On the occasion of the execution of the contract of sale of the lot in question, the Smiths received an offset printed sheet entitled "STATEMENT OF RESERVATIONS, RESTRICTIONS, TAXES AND ASSESSMENTS," together with a twenty-eight page writing with the caption "Declaration of Reservations Highland Lake Estates County of Travis, Texas." NRC contends that these writings reasonably disclosed to the Smiths the material facts of the LCRA overflow easement and that the lot purchased by them was below the 715 foot contour line, or alerted them to investigate the possible existence of these facts. The Court of Civil Appeals held that the writings were some evidence in support of the finding of the trial court that "a person of ordinary intelligence, in the exercise of reasonable diligence, would be placed on notice that the flood easement might affect the lot in question." Upon detailed examination of these writings we disagree with the finding of the trial court and with the conclusions of the Court of Civil Appeals.
The STATEMENT is divided into three sections, only one of which is material here. It is introduced with the words "Reservations and Restrictions: " and reads as follows:
RESERVATIONS AND RESTRICTIONS: The reservations and restrictions affecting the lots in this subdivision are those recorded in Book 3987 at Page 2140 of the Land Records of Travis County, Texas, a copy of which is attached to and is part of this Statement of Reservations, Restrictions, Taxes and Assessments. These reservations and restrictions are enforceable by other lot owners in the subdivision.
There is no reference to or suggestion of any easement held by LCRA or any other entity. Indeed, the last sentence, "These reservations and restrictions are enforceable by other lot owners in the subdivision." clearly indicates that the reservations or restrictions were for the benefit of other lot owners, and were designed for their mutual protection. The copy of the Reservations attached to the STATEMENT is also misleading as to the LCRA easement. On its first page the Declaration refers to plats of record pertaining to Sections 4, 5, 6, 8, 9, 10 and 14. The lot purchased by the Smiths is in Section 23. The Declaration also states that it is "designed for the mutual benefit of the lots . . . and does hereby fix the protective conditions upon and subject to which all lots, parcels and portions . . . shall be held; " and further, "(that such restrictions) are and each thereof is imposed upon said Tract as a mutual equitable servitude in favor of each and every parcel of land therein as the dominant tenements, . . . " There then follows the major heading COMMITTEE OF ARCHITECTURE, with various divisions in sequence, titled as follows:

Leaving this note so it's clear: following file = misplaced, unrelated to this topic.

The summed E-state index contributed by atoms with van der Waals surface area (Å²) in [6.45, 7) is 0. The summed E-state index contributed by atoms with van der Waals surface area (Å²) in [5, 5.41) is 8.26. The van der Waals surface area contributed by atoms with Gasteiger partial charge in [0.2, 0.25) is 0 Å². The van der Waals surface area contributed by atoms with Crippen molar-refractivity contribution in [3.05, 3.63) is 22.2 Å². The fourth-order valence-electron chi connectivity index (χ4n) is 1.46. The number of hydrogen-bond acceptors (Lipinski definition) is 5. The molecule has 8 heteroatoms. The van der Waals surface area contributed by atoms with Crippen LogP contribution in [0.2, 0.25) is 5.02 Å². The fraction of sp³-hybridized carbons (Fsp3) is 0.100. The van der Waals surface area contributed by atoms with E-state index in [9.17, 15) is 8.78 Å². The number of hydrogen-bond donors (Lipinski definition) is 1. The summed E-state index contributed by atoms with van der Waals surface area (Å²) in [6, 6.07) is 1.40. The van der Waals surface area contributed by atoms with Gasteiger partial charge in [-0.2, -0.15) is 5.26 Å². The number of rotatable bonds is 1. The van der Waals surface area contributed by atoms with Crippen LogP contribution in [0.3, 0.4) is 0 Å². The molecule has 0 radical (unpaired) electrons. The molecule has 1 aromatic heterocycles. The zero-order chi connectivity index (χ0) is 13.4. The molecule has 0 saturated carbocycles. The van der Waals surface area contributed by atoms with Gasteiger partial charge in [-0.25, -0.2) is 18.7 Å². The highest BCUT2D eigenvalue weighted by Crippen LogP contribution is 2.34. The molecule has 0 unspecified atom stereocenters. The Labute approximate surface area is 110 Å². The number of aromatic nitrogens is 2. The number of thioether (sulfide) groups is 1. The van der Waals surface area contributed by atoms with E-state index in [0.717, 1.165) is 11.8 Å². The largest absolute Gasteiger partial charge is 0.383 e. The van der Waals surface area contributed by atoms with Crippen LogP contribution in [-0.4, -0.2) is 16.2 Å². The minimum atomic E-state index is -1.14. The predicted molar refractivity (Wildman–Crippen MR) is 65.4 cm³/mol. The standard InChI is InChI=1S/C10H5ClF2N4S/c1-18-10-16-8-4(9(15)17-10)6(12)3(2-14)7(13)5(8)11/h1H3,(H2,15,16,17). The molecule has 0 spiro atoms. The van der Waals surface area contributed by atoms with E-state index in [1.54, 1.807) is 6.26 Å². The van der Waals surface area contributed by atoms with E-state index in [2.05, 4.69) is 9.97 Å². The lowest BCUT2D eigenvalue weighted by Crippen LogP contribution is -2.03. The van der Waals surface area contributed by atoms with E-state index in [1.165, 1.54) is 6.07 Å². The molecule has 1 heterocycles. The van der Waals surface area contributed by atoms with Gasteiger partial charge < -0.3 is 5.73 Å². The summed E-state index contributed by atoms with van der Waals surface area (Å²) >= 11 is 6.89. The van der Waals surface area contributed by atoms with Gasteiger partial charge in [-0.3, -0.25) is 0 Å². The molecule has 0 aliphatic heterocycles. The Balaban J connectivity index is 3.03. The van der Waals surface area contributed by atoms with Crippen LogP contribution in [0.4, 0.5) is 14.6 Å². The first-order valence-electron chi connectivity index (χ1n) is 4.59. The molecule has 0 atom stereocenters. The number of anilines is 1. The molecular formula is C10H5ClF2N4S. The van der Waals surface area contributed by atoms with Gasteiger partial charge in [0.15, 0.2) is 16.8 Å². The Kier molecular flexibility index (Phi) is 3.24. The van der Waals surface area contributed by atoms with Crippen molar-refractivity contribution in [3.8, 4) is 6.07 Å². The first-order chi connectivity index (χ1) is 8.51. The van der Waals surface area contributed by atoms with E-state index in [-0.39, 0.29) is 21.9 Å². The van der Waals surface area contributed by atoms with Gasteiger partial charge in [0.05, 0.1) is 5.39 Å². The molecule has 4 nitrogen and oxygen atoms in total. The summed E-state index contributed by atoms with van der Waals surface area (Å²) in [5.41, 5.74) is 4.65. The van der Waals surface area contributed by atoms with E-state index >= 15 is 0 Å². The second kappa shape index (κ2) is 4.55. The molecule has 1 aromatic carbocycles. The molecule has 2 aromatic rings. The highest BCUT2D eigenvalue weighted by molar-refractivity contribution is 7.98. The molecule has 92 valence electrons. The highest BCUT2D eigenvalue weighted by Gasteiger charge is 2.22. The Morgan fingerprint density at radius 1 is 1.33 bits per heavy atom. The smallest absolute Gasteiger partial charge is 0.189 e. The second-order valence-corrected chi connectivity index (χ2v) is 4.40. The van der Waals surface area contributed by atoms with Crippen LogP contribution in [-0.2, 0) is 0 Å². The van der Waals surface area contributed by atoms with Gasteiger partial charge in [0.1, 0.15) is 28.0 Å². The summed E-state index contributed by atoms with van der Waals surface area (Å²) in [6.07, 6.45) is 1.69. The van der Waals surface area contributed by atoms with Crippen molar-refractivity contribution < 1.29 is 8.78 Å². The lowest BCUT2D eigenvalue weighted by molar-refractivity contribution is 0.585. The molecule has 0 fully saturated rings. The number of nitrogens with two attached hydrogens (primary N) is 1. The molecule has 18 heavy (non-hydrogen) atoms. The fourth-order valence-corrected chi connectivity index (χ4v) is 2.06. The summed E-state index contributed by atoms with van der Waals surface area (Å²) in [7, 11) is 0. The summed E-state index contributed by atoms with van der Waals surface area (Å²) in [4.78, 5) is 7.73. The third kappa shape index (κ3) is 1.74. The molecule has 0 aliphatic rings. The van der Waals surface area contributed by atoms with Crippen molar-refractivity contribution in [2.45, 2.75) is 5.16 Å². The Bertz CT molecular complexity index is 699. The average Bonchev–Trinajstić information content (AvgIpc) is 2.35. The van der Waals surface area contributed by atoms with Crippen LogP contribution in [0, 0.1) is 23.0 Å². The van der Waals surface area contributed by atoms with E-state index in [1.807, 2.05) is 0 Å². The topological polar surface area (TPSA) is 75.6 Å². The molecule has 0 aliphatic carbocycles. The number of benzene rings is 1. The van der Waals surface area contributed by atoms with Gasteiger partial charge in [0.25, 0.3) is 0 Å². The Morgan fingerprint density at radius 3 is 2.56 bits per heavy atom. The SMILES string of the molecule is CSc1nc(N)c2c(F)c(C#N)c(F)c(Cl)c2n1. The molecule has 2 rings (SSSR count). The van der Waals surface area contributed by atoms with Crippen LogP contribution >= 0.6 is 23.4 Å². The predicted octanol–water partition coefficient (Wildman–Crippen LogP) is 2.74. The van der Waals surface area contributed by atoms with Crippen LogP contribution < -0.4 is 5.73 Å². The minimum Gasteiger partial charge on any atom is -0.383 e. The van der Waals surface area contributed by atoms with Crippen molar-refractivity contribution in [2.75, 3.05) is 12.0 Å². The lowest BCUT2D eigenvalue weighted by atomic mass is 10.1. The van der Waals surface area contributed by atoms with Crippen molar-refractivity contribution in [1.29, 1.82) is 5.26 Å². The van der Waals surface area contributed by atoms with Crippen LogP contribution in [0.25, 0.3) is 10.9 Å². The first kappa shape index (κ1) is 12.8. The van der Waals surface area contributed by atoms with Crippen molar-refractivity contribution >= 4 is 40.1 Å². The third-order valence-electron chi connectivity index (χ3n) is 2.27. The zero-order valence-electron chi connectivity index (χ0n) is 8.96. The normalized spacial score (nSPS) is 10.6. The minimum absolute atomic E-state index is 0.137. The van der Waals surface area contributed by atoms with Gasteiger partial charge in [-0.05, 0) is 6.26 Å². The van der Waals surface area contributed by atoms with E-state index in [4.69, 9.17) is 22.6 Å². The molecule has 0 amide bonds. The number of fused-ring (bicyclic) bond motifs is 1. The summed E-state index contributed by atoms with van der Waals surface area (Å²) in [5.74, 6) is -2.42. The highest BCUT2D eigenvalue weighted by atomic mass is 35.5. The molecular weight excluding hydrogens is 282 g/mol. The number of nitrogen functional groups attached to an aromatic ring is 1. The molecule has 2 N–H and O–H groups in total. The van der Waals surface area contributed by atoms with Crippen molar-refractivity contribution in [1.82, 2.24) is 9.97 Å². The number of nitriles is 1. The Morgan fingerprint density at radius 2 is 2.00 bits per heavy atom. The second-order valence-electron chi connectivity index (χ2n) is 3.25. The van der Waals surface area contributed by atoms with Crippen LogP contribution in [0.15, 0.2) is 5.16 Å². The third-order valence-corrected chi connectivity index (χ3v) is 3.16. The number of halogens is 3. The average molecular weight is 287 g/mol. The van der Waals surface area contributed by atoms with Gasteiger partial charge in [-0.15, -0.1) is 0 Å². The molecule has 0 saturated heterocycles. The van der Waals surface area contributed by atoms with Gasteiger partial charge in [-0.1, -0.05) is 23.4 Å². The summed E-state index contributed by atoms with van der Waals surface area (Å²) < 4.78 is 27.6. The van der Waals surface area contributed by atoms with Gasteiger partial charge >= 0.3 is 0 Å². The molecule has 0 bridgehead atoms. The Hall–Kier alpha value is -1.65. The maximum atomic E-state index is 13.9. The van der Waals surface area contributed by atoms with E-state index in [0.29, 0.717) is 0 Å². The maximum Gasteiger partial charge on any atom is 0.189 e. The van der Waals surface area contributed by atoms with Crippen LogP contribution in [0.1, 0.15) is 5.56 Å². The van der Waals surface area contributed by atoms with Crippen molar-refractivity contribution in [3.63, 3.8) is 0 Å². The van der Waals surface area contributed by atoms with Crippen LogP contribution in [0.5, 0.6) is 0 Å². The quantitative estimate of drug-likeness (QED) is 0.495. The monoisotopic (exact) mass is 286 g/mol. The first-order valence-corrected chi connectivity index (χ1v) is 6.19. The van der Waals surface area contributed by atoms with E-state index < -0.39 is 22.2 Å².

IMPROVEMENT STANDARDS (with four sub-paragraphs);
LAND USE AREAS GENERAL, with subheadings, Advertising, Air Conditioning Units, Moorings, Piers or Docks, Building Exterior, Clothes Lines, Dust and Erosion Control, Easements, Electrical Power, Nuisances, Occupancy of Structures, Plumbing, Storage of Materials, Storage of Tools and Trash, Temporary Buildings, Unnatural Drainage, Drilling and Mining, Use of Premises, Subdivision of Lots, LCRA Overflow Easement;
LAND USE AREAS RESIDENTIAL, with subheadings, Livestock, Poultry and Pets, Sewage Disposal Systems, Side Distances, Garages and Carports, Spaces Between Buildings Passage Ways to Dwelling Units, Location of Accessory Buildings in the R Land Use Areas, Side Yard Setback Reverse Corner Lots;
R-1 SINGLE FAMILY RESIDENTIAL DISTRICT, with subheadings, Uses Permitted, Maximum Building Height, Minimum Yard Requirements, Maximum Area of Dwelling, Minimum Dwelling Unit Size;
R-2 TWO FAMILY RESIDENTIAL DISTRICT, with subheadings, Uses Permitted, Maximum Building Height, Minimum Yard Requirements, Maximum Area of Dwelling, Minimum Dwelling Unit Size;
R-4 MULTIPLE RESIDENTIAL DISTRICT, with subheadings, Uses Permitted, Maximum Building Height, Minimum Yard Requirements, Maximum Area of Dwelling, Minimum Automobile Parking Requirements, Minimum Dwelling Unit Size;
R-6 APARTMENT, TOWNHOUSE COTTAGE DISTRICT, with subheadings, Uses Permitted, Maximum Building Height, Minimum Yard Requirements, Maximum Area of Dwelling, Minimum Automobile Parking Requirements, Minimum Dwelling Unit Size;
C-2 GENERAL COMMERCIAL DISTRICT, with subheadings, Uses Permitted, Maximum Building Height, Storage of Materials, Maximum Area of Building; and
GENERAL PROVISIONS, with subheadings, Duration, Notices, Severability, Enforcement, and Maintenance Fee and Property Owner's Association.